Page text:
The dollar declined against its major trading partners, bond prices fell around the world and equities tumbled as the standoff between Greece and its creditors seemed to harden with an IMF payment looming in one week.
The yield on 10-year Treasury bond rose four basis points to 2.19 percent, the highest it has paid in almost eight weeks, following German, Spanish, Portuguese, Italian and French yields higher. The dollar lost ground against the euro, the yen, sterling and most other currencies.
Beginning in Asia exchanges fell around the world. The Shanghai Composite lost 4.06 percent to 4,298, it lowest close in two weeks, though it remains 75 percent higher over the past six months. The Hang Seng in Hong Kong shed 1.3 percent. Only in Japan did the Nikkei 225 managed to eke a tiny 0.06 percent gain.
For Europe the losses were uniform. The Athens General Index fell 3.85 percent, the Italian FTSE MIB dropped 2.76 percent, the British FTSE slipped 0.84 percent, the Dax in Germany lost 2.51 percent and the Paris CAC sank 2.21 percent.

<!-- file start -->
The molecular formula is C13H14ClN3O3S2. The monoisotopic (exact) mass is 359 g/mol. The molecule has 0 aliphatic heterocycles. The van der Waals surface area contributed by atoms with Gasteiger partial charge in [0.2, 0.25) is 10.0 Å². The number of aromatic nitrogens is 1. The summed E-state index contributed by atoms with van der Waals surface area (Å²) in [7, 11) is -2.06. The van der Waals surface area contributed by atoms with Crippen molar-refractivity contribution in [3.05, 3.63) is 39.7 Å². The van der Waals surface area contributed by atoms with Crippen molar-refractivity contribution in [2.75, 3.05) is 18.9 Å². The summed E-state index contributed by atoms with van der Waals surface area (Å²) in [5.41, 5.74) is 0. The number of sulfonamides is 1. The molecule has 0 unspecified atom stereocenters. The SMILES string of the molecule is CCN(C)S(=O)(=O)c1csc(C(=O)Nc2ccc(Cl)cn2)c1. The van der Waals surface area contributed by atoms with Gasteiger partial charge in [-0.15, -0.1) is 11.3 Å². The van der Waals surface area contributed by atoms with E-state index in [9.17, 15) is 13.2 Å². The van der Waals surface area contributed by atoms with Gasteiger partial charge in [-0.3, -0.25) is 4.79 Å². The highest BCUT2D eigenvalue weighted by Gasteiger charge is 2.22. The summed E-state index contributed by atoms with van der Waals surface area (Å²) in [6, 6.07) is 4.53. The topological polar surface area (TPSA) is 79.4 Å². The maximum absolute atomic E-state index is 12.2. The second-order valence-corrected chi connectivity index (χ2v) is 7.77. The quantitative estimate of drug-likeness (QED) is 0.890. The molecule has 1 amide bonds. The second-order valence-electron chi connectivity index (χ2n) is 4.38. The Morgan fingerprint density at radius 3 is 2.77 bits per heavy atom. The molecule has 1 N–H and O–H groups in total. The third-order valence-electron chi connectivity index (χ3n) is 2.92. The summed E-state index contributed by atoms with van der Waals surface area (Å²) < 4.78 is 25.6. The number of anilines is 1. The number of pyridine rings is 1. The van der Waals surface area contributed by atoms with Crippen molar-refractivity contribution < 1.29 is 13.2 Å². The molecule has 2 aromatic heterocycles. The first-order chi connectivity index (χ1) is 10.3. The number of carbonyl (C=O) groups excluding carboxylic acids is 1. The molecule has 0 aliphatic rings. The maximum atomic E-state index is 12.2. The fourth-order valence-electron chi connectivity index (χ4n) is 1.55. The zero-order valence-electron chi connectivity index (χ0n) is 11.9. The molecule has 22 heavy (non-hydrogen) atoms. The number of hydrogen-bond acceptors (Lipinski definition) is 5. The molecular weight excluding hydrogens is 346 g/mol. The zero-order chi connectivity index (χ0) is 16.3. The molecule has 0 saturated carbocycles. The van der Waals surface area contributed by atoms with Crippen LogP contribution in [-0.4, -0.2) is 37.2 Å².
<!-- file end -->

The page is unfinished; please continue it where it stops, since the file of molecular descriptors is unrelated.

In the United States the Dow lost 0.70 percent, 142 points to 17,298 with the S&P 500 skidding 1.18 percent to 2.089, its biggest fall since March 25th.
The collapse of prices in sovereign-debt markets is picking up speed as investors, particularly institutions, doubt the permanence of rallies that pushed yields to record lows. The selling is continuing despite the European Central Bank's commitment to a quantitative easing program of 60 billion euros a month of debt purchases that is designed to last until the end of next year.
Officials of the IMF began the equity and bond slide when they suggested that Greece needed further debt relief from its creditors.
Almost all remaining Greek debt is owned by public entities who have not had any write down on their holding, unlike private owners who suffered large devaluations in the previous Greek bailouts.
Of immediate concern to the markets is Greece’s 750 million euro payment due to the IMF on May 12th, next Tuesday. There is considerable doubt whether the Athens government will have the cash to make the note unless it is granted access to the remaining 7 billion euros in bailout cash.
Chief Market Strategist
WorldWideMarkets Online Trading